Take a flying leap second

By Phil Plait | December 31, 2008 12:18 pm

I hope you liked 2008. Because you’re going to get an extra 0.0000031689% of it today.

That is, on top of the leap day we had on February 29, there’s a leap second getting added tonight. 2008 is the year that keeps on giving.

Astronomical clock

We have leap days because the length of the Earth’s day isn’t an even fraction of the year, and we add a day in every fours years to help even it out (though in reality it’s a LOT more complicated than that). But why do we add a single second?

OK, fair warning: this simple question will lead you down a maze of twisty passages all of which look alike. But first off, for those impatient readers, here’s the simple answer: the length of the day based on the Earth’s spin changes, but the length of the day based on atomic clocks doesn’t, so every now and again we have to adjust them to make them match, adding in a second to align them better.

However, that’s no fun. Jumping into the gory details; that’s fun. And you know I love this stuff, so let’s take a closer look. A much closer look.

Doctor Who schools you on time

There are a zillion ways to measure time. In our daily lives we have the day, the year, the second. The first two are based on actual events: the rotation of the Earth, and the time it takes to go around the Sun (and, of course, the closer you look at them, the more fiercely complicated they get, too).

The "second", though, is arbitrary; it’s a human-designed length of time. We made it up. In general, you can think of a second as being 1/86,400th of a day. But scientists don’t like to do that; for one thing, it’s not sciencey enough. For another, the length of the day changes.

[UPDATE: What I wrote below is technically correct, but I decided to be a little more detailed in a followup post. Please read that when you finish this.]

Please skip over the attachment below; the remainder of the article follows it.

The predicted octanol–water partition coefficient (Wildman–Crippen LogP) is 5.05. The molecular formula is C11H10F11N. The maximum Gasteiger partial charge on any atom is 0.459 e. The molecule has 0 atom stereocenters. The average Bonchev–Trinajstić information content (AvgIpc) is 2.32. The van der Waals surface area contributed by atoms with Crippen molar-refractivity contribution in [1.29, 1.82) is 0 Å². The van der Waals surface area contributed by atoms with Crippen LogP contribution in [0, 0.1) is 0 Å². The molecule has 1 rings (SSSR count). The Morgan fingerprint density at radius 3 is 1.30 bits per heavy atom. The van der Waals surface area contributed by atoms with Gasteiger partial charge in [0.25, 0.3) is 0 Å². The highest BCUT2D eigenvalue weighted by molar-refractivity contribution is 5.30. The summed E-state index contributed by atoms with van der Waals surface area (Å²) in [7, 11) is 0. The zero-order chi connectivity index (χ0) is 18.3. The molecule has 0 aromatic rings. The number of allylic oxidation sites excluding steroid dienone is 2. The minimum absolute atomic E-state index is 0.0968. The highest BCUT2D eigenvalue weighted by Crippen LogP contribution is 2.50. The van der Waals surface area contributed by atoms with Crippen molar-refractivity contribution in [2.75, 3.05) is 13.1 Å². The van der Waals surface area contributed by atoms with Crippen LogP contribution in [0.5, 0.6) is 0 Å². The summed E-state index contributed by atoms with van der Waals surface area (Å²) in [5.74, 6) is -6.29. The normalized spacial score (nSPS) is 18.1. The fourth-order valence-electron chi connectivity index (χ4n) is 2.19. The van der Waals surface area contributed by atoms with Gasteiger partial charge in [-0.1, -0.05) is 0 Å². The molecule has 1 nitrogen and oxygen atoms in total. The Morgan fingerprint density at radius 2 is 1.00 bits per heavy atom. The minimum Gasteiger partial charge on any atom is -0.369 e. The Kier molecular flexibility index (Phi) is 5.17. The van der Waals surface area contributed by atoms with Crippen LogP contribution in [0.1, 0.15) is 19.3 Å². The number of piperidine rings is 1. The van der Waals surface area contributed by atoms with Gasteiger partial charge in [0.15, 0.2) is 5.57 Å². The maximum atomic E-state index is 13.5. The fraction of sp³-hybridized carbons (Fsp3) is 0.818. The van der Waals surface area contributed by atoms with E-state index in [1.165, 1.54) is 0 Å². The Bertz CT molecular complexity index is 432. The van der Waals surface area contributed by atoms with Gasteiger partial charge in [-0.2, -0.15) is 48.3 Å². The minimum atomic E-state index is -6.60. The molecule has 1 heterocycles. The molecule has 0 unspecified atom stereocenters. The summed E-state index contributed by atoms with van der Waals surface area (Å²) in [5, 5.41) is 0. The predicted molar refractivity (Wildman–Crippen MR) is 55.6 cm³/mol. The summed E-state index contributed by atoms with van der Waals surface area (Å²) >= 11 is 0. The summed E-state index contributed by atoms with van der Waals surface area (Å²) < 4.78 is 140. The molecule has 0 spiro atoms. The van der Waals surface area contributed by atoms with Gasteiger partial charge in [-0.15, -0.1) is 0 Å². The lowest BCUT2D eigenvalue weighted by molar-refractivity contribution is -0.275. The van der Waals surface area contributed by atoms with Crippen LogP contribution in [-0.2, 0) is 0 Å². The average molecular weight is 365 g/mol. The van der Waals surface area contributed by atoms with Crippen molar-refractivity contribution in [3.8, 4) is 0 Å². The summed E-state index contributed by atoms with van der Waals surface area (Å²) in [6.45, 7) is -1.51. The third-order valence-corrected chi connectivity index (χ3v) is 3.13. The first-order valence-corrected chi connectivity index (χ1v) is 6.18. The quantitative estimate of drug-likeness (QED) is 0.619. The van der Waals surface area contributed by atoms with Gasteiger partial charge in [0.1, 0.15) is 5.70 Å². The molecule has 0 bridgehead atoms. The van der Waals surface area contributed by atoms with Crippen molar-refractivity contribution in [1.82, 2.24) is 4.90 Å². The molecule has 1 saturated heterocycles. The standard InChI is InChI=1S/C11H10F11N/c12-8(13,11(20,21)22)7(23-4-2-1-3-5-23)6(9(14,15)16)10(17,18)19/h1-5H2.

If the Earth were a solid body with nothing nearby, it would merrily spin at the same rate forever. But it’s not alone: the Moon and Sun are breathing down our necks, so to speak. The gravity of these two guys pulls on the Earth, stretching it and messing with its rotation (again, it’s complicated, but fascinating). If the Earth were a solid sphere, the slowing caused by the Sun and Moon would be constant. However, the Earth is layered in solid and liquid and sorta-kinda-liquid sections (the mantle is more like a thick plastic than a liquid), and these change how the Earth spins. Instead of gradually slowing down, the rate jumps and skips. Even earthquakes can change the Earth’s rotation; the huge seismic event in December 2004 that caused the tsunami in Indonesia shortened the length of the Earth’s day by about 3 microseconds. That ain’t much, sure, but it happened, and was measurable.

gears of a clock

Even weather affects the Earth’s rotation! Obviously, the length of the day is not the best standard of measurement to use for time if you want to be really anal and get out to the tenth decimal place.

That’s why scientists decades ago changed the basic unit from the day to the second, and then decided to base the length of the second on something that won’t change over time. What they needed was a cosmic metronome, and light itself is a good one. It’s a wave, so it has a frequency — how many wavecrests pass through a point in space every second. If you’re on the beach, and a wave crashes ashore twice per minute, then it has a frequency of once every 30 seconds, or 1/30 = 0.0333.